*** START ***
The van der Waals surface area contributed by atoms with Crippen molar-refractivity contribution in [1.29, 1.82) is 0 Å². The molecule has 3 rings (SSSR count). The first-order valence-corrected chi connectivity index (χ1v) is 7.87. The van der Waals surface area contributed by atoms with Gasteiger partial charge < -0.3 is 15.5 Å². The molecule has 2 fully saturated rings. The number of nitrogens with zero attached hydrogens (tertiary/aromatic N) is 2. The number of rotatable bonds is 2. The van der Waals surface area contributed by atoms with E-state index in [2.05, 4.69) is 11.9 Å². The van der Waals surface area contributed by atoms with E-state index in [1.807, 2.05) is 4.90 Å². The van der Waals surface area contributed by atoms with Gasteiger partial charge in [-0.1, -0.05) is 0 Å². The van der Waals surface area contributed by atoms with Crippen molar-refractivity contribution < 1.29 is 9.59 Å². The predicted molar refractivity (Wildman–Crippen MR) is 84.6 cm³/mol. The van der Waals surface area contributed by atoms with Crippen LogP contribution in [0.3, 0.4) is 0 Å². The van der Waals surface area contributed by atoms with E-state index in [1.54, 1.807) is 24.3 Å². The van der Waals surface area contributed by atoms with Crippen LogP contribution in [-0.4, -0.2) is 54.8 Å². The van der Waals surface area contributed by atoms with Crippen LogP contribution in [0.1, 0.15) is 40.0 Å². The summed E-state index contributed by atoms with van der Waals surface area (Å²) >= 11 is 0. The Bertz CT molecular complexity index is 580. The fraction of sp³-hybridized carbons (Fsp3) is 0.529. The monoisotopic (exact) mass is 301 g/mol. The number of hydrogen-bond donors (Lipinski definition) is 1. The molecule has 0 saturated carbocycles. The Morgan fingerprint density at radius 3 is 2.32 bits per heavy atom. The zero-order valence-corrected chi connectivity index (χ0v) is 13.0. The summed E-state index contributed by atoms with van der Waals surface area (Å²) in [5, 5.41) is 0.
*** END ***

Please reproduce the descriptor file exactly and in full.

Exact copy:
The van der Waals surface area contributed by atoms with Crippen molar-refractivity contribution in [1.29, 1.82) is 0 Å². The molecule has 3 rings (SSSR count). The first-order valence-corrected chi connectivity index (χ1v) is 7.87. The van der Waals surface area contributed by atoms with Gasteiger partial charge < -0.3 is 15.5 Å². The molecule has 2 fully saturated rings. The number of nitrogens with zero attached hydrogens (tertiary/aromatic N) is 2. The number of rotatable bonds is 2. The van der Waals surface area contributed by atoms with E-state index in [2.05, 4.69) is 11.9 Å². The van der Waals surface area contributed by atoms with E-state index in [1.807, 2.05) is 4.90 Å². The van der Waals surface area contributed by atoms with Gasteiger partial charge in [-0.1, -0.05) is 0 Å². The van der Waals surface area contributed by atoms with Crippen molar-refractivity contribution < 1.29 is 9.59 Å². The predicted molar refractivity (Wildman–Crippen MR) is 84.6 cm³/mol. The van der Waals surface area contributed by atoms with Crippen LogP contribution in [0.3, 0.4) is 0 Å². The van der Waals surface area contributed by atoms with E-state index in [1.54, 1.807) is 24.3 Å². The van der Waals surface area contributed by atoms with Crippen LogP contribution in [-0.4, -0.2) is 54.8 Å². The van der Waals surface area contributed by atoms with Crippen LogP contribution in [0.1, 0.15) is 40.0 Å². The summed E-state index contributed by atoms with van der Waals surface area (Å²) >= 11 is 0. The Bertz CT molecular complexity index is 580. The fraction of sp³-hybridized carbons (Fsp3) is 0.529. The monoisotopic (exact) mass is 301 g/mol. The number of hydrogen-bond donors (Lipinski definition) is 1. The molecule has 0 saturated carbocycles. The Morgan fingerprint density at radius 3 is 2.32 bits per heavy atom. The zero-order valence-corrected chi connectivity index (χ0v) is 13.0. The summed E-state index contributed by atoms with van der Waals surface area (Å²) in [5, 5.41) is 0.